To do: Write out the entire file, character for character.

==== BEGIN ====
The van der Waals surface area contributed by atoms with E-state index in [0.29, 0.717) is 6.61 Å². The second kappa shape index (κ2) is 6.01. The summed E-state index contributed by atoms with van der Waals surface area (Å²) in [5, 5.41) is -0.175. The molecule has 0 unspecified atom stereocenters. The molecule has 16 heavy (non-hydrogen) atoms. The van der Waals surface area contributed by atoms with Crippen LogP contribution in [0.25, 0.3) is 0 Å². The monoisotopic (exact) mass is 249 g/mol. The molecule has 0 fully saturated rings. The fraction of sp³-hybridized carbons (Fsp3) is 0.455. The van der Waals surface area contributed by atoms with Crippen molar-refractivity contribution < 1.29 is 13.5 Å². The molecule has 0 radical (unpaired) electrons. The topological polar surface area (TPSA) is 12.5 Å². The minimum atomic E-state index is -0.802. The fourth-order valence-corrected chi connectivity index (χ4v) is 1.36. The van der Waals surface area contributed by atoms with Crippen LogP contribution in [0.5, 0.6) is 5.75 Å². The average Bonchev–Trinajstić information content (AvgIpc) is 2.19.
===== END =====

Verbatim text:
The van der Waals surface area contributed by atoms with E-state index in [0.29, 0.717) is 6.61 Å². The second kappa shape index (κ2) is 6.01. The summed E-state index contributed by atoms with van der Waals surface area (Å²) in [5, 5.41) is -0.175. The molecule has 0 unspecified atom stereocenters. The molecule has 16 heavy (non-hydrogen) atoms. The van der Waals surface area contributed by atoms with Crippen LogP contribution in [0.25, 0.3) is 0 Å². The monoisotopic (exact) mass is 249 g/mol. The molecule has 0 fully saturated rings. The fraction of sp³-hybridized carbons (Fsp3) is 0.455. The van der Waals surface area contributed by atoms with Crippen molar-refractivity contribution < 1.29 is 13.5 Å². The molecule has 0 radical (unpaired) electrons. The topological polar surface area (TPSA) is 12.5 Å². The minimum atomic E-state index is -0.802. The fourth-order valence-corrected chi connectivity index (χ4v) is 1.36. The van der Waals surface area contributed by atoms with Crippen LogP contribution in [0.5, 0.6) is 5.75 Å². The average Bonchev–Trinajstić information content (AvgIpc) is 2.19.